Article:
The mythical bird in The Chymical Wedding had previously changed his plumage from black to white, and then to colours of incomparable beauty, becoming progresively more docile. Once his feathers had been removed in the heated bath, a collar was put round his neck. I can’t claim that woodpigeons (or any other actual species) resemble the bird in the story, and although the pigeon in question left an impressive trail of feathers, she hadn’t been stripped bare. They do, however, have a white mark on either side of their necks that suggests a collar, giving rise to the widespread folk name ‘ring dove’, and the image of scalding heat removing feathers but causing no further harm seemed a reasonable, if imprecise, metaphor for the sting of the predator’s talons from which the bird had narrowly escaped.
This, then, had been a showing (synchronicity, if you prefer), albeit a minor and unbidden one. Such occurances need to be read in context, which, in this case, included several other more intimate showings around that time (as ever the best ‘evidence’ is too personal to present to naive or hostile sceptics!), and by then over twenty years of encounters and dreams, many of which decisively associated bird allies with greater or lesser deaths.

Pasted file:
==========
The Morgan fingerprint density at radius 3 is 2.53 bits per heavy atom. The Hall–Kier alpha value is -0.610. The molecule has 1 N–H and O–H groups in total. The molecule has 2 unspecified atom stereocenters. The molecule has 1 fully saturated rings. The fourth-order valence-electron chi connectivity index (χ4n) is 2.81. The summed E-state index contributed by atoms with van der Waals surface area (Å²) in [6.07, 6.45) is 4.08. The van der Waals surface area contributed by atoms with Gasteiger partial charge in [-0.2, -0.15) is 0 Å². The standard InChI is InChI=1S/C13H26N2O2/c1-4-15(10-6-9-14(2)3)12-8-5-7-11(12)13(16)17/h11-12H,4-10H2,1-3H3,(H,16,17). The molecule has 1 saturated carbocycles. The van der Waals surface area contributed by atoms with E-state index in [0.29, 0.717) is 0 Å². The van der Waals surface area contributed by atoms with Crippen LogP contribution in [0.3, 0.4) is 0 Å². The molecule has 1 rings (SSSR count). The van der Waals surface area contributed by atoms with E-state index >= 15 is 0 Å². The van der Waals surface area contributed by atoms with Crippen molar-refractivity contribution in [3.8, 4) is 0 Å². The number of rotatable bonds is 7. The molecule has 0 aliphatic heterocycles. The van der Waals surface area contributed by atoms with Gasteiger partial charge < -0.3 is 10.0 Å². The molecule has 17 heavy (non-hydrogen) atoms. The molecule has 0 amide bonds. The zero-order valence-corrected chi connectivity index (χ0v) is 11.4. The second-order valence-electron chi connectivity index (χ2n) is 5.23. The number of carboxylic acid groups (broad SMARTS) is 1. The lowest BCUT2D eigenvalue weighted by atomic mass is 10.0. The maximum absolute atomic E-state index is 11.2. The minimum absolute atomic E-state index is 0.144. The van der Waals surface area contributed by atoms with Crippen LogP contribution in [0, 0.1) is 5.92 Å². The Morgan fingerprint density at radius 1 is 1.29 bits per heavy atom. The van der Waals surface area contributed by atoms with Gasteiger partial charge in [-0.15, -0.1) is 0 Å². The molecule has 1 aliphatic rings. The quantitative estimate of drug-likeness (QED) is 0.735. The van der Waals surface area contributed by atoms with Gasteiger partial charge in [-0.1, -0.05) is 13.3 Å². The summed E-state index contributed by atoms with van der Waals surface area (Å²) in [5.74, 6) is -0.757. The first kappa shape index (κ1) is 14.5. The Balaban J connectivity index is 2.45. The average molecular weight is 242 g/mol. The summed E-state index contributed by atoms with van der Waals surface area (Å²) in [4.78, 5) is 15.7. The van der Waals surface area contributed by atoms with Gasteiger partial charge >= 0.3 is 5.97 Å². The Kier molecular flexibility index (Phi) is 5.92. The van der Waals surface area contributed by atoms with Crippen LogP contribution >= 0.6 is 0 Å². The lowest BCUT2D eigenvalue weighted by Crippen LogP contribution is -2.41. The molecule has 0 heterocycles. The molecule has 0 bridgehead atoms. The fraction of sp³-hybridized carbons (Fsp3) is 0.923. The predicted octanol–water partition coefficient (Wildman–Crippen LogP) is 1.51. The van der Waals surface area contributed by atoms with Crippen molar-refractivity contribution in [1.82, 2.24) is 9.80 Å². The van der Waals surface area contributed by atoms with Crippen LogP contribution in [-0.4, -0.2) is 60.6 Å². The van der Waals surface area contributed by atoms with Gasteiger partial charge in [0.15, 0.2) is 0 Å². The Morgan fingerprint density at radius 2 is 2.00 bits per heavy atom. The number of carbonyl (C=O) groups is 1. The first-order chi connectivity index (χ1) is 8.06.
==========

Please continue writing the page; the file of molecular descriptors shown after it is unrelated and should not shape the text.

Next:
My first thought was that the rest of the content of the Chymical Wedding had little to do with this event, which I saw as another example of how the world works -if only we were alert to her cues. It now occurs to me, however, that the symbolism associated with the dove -a bird of fertility, courtship, and sexual love (Venus) in many cultures, but also the most favoured bird (at least in the form of a white dove) in Christian iconography, where it represents the holy ghost (a dove shown in rays of light or flames), the souls of the redeemed, spiritual love, and innocence, is paradigmatic of the split that alchemy potentially heals. The dove’s (or columbine) kiss, said to be accompanied by the lovers ‘dying’ in a sexual sense -as Petronius put it: “We clung passionate together and transfused our straying souls back and forth through our lips. Farewell mortal cares! Thus I began to die”- was, for instance, reframed by the church fathers as ‘the image of unity and peace which the faithful should have in their contact with each other’.(2) So, as is often the case, that world-moment may have been more meaning-filled than I first thought.